Catch the Bouquet

Ah, flowers. We give them to express our love, and our sorrow. They render occasions more formal, more special. Their scents trigger powerful memories. And, of course, they’re instrumental to the spa experience.
Industry pros know that flowers function as more than a meaningful gesture. As Katherine Tomasso, director of brand education for Yon-Ka Paris, notes, “From their stunning natural beauty to their fragrance, flowers provide endless health and beauty benefits.” In fact,
beautiful blooms have been used to heal and nourish skin throughout millennia. Even in today’s scientifically advanced age, consumers unfailingly embrace naturally derived floral elixirs in their pursuit of beauty.

“The public is taking a wider view of lifestyle and wellbeing,” explains Sara LaBree, educational manager for Jurlique. “They understand the philosophy inherent in nature’s ability to create, nurture and soothe, and they personally require it in their beauty regimens.” In honor of Earth Month, DAYSPA gathered a few botanically savvy spa experts to hear their thoughts on the wide-ranging benefits of flowers. Inhale the information
and watch your sales and client satisfaction bloom.

Botanical spa experiences
wouldn’t be the same without
the medicinal, eco-friendly
and emotionally evocative
benefits of flowers.
By Katie O’Reilly

PSYCHOLOGICAL SCENTS

Quite simply, flowers make us feel more connected to our home planet. “A flower’s power lies in the beauty of its petal design, its color and its unique scent,” says Kim Lee, corporate sales educator for Pevonia International. “Flowers are grounded in the earth, and synthesized by the sun’s energy.” This also speaks to what is often the single most important factor in selecting a skincare product: its smell. Once sensed, it
sets off a chain of reactions.

“The olfactory nerve, reached directly through the nose, serves as the only ‘open gate’ to the brain, which controls heart rate, blood pressure, breathing, memory, stress levels and hormone balance,” Lee
explains. “This, in turn, triggers emotional and physi-cal reactions. Sometimes a client can’t even explain why she’s drawn to a particular scent.”

This may be because the scents of flowers and their essential oils affect the part of the brain referred to as limbic, which is where memories are formed. And, sometimes, the associated people and events are so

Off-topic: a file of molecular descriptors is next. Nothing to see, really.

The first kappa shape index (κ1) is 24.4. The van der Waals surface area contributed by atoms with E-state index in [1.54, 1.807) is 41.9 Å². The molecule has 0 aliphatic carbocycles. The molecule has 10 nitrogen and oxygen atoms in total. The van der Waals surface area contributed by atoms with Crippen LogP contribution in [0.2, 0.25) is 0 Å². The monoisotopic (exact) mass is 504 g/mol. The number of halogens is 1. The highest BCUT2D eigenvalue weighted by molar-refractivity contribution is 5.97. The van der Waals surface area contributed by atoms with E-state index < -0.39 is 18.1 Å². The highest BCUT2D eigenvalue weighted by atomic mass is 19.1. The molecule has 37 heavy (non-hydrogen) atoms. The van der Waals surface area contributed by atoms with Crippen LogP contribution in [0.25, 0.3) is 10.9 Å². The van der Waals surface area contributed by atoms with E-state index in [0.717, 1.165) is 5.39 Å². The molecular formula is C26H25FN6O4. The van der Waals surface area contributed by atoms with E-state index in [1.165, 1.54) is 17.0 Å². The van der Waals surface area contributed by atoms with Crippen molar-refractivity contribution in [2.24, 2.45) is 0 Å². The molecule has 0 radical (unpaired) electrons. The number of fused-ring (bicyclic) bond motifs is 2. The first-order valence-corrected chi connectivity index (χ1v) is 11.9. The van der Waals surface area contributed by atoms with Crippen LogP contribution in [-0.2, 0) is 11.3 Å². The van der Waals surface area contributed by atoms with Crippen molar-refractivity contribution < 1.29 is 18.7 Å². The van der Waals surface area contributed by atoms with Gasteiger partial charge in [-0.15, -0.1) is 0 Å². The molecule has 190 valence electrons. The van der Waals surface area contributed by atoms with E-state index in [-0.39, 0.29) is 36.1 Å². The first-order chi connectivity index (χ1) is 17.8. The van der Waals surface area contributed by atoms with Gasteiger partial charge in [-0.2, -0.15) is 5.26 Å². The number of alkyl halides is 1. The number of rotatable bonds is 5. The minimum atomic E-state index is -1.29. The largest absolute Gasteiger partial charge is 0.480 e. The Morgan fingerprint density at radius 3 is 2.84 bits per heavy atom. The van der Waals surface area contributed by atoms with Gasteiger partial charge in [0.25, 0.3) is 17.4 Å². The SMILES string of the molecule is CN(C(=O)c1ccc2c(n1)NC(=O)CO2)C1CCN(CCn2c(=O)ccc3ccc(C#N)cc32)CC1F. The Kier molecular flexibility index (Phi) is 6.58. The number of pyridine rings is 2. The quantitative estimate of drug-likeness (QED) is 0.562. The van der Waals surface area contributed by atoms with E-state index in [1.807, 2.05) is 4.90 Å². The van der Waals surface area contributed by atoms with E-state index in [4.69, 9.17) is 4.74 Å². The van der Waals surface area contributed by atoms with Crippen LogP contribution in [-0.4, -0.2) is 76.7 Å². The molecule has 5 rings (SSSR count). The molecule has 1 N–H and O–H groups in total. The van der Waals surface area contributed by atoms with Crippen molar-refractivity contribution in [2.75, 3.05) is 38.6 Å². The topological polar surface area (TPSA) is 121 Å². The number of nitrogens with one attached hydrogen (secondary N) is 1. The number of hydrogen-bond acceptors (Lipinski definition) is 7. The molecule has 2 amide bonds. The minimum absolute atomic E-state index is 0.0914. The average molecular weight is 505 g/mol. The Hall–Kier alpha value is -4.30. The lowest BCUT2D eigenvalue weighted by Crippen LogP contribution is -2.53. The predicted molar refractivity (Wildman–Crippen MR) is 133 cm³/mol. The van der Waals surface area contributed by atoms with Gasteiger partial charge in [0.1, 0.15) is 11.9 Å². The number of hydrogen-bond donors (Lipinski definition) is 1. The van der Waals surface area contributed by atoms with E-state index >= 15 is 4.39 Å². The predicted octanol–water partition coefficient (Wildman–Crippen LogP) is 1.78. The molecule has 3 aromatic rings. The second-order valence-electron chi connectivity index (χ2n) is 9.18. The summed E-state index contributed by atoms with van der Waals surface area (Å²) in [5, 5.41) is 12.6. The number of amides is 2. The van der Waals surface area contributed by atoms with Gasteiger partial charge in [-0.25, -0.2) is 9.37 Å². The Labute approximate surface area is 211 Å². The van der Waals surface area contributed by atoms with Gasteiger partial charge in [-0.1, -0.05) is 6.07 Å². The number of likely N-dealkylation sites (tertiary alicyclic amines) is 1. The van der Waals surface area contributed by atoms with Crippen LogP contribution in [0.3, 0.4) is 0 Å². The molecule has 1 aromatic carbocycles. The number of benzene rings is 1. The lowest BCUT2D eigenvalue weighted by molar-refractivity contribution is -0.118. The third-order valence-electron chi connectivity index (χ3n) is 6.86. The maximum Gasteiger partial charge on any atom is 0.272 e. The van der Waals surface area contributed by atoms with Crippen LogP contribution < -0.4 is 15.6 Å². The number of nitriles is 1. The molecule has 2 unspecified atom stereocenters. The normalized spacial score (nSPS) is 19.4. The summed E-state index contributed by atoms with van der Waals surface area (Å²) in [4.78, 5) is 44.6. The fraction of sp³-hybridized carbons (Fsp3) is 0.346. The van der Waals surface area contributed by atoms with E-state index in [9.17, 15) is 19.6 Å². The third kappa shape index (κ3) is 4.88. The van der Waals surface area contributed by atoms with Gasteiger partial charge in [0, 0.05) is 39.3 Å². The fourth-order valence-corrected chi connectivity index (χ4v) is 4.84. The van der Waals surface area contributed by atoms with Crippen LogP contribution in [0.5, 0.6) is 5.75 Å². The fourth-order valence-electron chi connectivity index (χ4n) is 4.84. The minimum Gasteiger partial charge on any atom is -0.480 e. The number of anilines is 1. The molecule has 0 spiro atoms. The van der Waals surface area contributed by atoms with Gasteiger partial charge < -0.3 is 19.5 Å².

distant that the limbic brain picks up on what the conscious mind doesn’t. “It’s emotional recall,” affirms SpaRitual founder Shel Pink. “Certain scents elicit very strong memories.”

Therefore, if the memory is positive, we will be drawn to that scent and benefit from it. “Smelling flowers can trigger positive long-term emotions and thus elevate mood, reduce stress, and promote sleep
and relaxation,” says Tomasso. And don’t we all know it, notes Tricia Behmardi, director of education for Jane Iredale.

scents

 

Hope Blooms Eternal

BLOOMSKaren Asquith, national director of education for G.M.
Collin, notes that clients typically prefer florals for one of
two reasons: “One, they simply adore certain scents, or
two, they feel that floral and plant extracts are safer to
use.” Indeed, floral ingredients are a key part of the surging
organic movement. In response, conscientious manufacturers
are harvesting their ingredients in ways that would make
Mother Nature proud. This starts with some basic rules, such
as making sure that florals aren’t sourced from endangered
plants, and ensuring that the manufacturing process doesn’t
harm the environment.

Harvesting floral ingredients in a safe and responsible
manner not only protects the environment, it also preserves
the integrity of the floral extracts themselves. “We use
an Earth- and plant-friendly CO2 method that guarantees
maximum potency of the extract without any alterations,
modifications or added toxicity,” notes Kim Lee, corporate
sales educator for Pevonia International.

SpaRitual founder Shel Pink reminds us that the
easiest way to ensure sustainability is to source only
organic botanicals. “Organic farmers have to follow USDA
guidelines,” states Pink, whose company sources Fair
Trade ingredients whenever available. After all, responsible
harvesting also includes ethical treatment of the growers
themselves, points out Liz Beresford, CEO of Ÿum Gourmet
Skincare. “Whenever possible, we buy from wildcrafted or
organic sources,” she adds.

Biodynamic farming methods allow Jurlique’s farmers
to benefit from lunar cycles, which many believe affects
soil’s fertility, and to grow vibrant and healthy botanical
ingredients. “We also rely on farming that’s free from
artificial fertilizers, pesticides and herbicides,” says the
company’s educational manager, Sara LaBree.

M’lis, which also sources plants from chosen organic
farms, relies on a natural drying process. “Raw flowers,
plants and seeds are washed and dried below 78 degrees,
then they’re ground,” explains M’lisa Jackson, president of
M’lis. “We make a point to use all ingredients within one
GLOBe DAISY year. And we never irradiate anything.”

“Humans have long understood the emotional effects of flowers,”
she says. “For instance, many people know if they’re sad, they should smell a rose—as a culture, we collectively acknowledge that this scent is calming and soothing.”

Although there are exceptions to every rule, general guidelines exist